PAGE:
In India, White-Eyed Gull was first sighted in Karwar by Abhishek Jamalabad, a marine biologist. The new sighting of the bird has been published in the Journal of Indian Birds (volume 12). During the breeding period, the adult bird assumes a black hood. Its upper throat is also black in color. Its neck-sides are bordered below by a narrow white bar. Its breast is mid-grey in color. The bird has medium-dark grey upperparts and inner upperwings. Its underparts are white, except the breast region. Its primaries and secondaries are black and the secondaries have white trailing edge. The underwing is dark and the tail is white. Adults in non-breeding plumage are similar, but the hood is studded with small white spots. A feature of the white-eyed gull which remains the same at all ages is its long slender bill.
Brown-Headed Gull is a migratory bird, which winters on the coasts and large inland lakes of the Indian Subcontinent. The summer adult has a pale brown head and red bill and legs. The bird has a pale grey body. The bird has black flight feathers and grey underwing. It looses its brown hood in winter, with only dark vertical streaks remaining. If the bird has a black terminal tail band, more dark areas on the wings and a less homogeneous hood in summer, it is then identified as a one year old bird.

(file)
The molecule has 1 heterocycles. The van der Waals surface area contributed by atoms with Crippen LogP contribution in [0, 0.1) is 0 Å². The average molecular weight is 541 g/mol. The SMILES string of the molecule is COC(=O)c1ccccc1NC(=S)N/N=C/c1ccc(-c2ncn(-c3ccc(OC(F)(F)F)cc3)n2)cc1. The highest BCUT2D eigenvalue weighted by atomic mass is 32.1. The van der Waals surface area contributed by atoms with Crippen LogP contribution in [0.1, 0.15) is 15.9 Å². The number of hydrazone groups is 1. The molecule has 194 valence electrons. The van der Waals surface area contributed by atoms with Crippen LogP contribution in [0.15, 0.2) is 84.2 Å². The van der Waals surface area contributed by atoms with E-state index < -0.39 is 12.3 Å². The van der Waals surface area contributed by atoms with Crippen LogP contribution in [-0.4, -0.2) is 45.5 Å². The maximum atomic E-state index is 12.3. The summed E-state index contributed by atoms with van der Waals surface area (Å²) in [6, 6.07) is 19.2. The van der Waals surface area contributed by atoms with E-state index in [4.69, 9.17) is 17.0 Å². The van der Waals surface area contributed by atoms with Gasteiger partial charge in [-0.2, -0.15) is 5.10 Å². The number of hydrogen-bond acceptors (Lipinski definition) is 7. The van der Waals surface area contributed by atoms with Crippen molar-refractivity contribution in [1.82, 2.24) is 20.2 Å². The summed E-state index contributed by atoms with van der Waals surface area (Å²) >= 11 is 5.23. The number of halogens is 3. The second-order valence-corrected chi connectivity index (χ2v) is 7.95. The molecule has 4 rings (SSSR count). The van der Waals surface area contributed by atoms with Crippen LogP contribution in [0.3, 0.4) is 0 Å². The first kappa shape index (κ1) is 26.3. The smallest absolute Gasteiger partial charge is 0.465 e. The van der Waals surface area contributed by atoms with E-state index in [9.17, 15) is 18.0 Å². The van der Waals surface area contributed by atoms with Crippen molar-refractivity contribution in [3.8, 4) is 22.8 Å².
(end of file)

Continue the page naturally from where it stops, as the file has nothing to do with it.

Slender-Billed Gull is somewhat migratory and winters in India. This is a pale grey bird. It has white head, yellow iris and dark red bill and legs. Its breast is also white in color and its neck is long. The head and bill have an elongated tapering appearance. In summer, the breast of the bird assumes a faint pink coloration. If the bird has a black terminal tail band and dark areas on the wings, it is then identified as a first year immature bird.
Pallas's Gull is a migratory bird, which winters in India. The adult gull has black colored head, red colored bill, grey-colored wings and back (with noticeable white mirrors at the wing tips) and yellow colored legs. In all other plumages, a dark mask through the eye indicates the vestiges of the hood.
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